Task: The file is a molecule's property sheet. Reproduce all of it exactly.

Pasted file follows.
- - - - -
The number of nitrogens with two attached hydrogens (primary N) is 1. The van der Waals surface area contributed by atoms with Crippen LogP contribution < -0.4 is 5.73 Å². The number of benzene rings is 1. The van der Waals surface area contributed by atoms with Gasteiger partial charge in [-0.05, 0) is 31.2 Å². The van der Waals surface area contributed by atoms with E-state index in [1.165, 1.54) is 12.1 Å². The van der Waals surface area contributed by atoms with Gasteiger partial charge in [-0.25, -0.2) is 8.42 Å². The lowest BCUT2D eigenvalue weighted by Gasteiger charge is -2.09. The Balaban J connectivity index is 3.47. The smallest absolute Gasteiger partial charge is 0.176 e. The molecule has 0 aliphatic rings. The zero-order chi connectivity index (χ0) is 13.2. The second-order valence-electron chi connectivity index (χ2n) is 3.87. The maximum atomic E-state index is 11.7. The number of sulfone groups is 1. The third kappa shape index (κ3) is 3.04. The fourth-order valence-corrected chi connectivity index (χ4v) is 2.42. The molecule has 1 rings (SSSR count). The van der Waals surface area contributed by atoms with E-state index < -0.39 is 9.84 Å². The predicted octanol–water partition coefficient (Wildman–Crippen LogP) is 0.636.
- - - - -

The number of nitrogens with two attached hydrogens (primary N) is 1. The van der Waals surface area contributed by atoms with Crippen LogP contribution < -0.4 is 5.73 Å². The number of benzene rings is 1. The van der Waals surface area contributed by atoms with Gasteiger partial charge in [-0.05, 0) is 31.2 Å². The van der Waals surface area contributed by atoms with E-state index in [1.165, 1.54) is 12.1 Å². The van der Waals surface area contributed by atoms with Gasteiger partial charge in [-0.25, -0.2) is 8.42 Å². The lowest BCUT2D eigenvalue weighted by Gasteiger charge is -2.09. The Balaban J connectivity index is 3.47. The smallest absolute Gasteiger partial charge is 0.176 e. The molecule has 0 aliphatic rings. The zero-order chi connectivity index (χ0) is 13.2. The second-order valence-electron chi connectivity index (χ2n) is 3.87. The maximum atomic E-state index is 11.7. The number of sulfone groups is 1. The third kappa shape index (κ3) is 3.04. The fourth-order valence-corrected chi connectivity index (χ4v) is 2.42. The molecule has 1 rings (SSSR count). The van der Waals surface area contributed by atoms with E-state index < -0.39 is 9.84 Å². The predicted octanol–water partition coefficient (Wildman–Crippen LogP) is 0.636.